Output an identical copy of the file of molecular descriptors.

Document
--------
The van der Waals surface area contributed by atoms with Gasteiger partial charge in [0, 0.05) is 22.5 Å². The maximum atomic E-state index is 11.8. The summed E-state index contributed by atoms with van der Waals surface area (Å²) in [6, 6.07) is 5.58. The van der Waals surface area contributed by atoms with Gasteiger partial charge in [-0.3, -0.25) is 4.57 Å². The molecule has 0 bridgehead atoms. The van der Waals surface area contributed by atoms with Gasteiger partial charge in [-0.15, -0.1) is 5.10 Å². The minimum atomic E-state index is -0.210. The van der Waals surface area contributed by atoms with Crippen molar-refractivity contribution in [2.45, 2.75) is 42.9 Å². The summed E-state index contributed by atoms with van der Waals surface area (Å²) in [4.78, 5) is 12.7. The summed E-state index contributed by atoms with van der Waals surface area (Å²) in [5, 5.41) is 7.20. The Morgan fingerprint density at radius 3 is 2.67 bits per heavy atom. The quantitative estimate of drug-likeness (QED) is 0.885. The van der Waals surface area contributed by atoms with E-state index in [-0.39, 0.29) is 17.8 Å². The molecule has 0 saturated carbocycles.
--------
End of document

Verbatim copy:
The van der Waals surface area contributed by atoms with Gasteiger partial charge in [0, 0.05) is 22.5 Å². The maximum atomic E-state index is 11.8. The summed E-state index contributed by atoms with van der Waals surface area (Å²) in [6, 6.07) is 5.58. The van der Waals surface area contributed by atoms with Gasteiger partial charge in [-0.3, -0.25) is 4.57 Å². The molecule has 0 bridgehead atoms. The van der Waals surface area contributed by atoms with Gasteiger partial charge in [-0.15, -0.1) is 5.10 Å². The minimum atomic E-state index is -0.210. The van der Waals surface area contributed by atoms with Crippen molar-refractivity contribution in [2.45, 2.75) is 42.9 Å². The summed E-state index contributed by atoms with van der Waals surface area (Å²) in [4.78, 5) is 12.7. The summed E-state index contributed by atoms with van der Waals surface area (Å²) in [5, 5.41) is 7.20. The Morgan fingerprint density at radius 3 is 2.67 bits per heavy atom. The quantitative estimate of drug-likeness (QED) is 0.885. The van der Waals surface area contributed by atoms with E-state index in [-0.39, 0.29) is 17.8 Å². The molecule has 0 saturated carbocycles.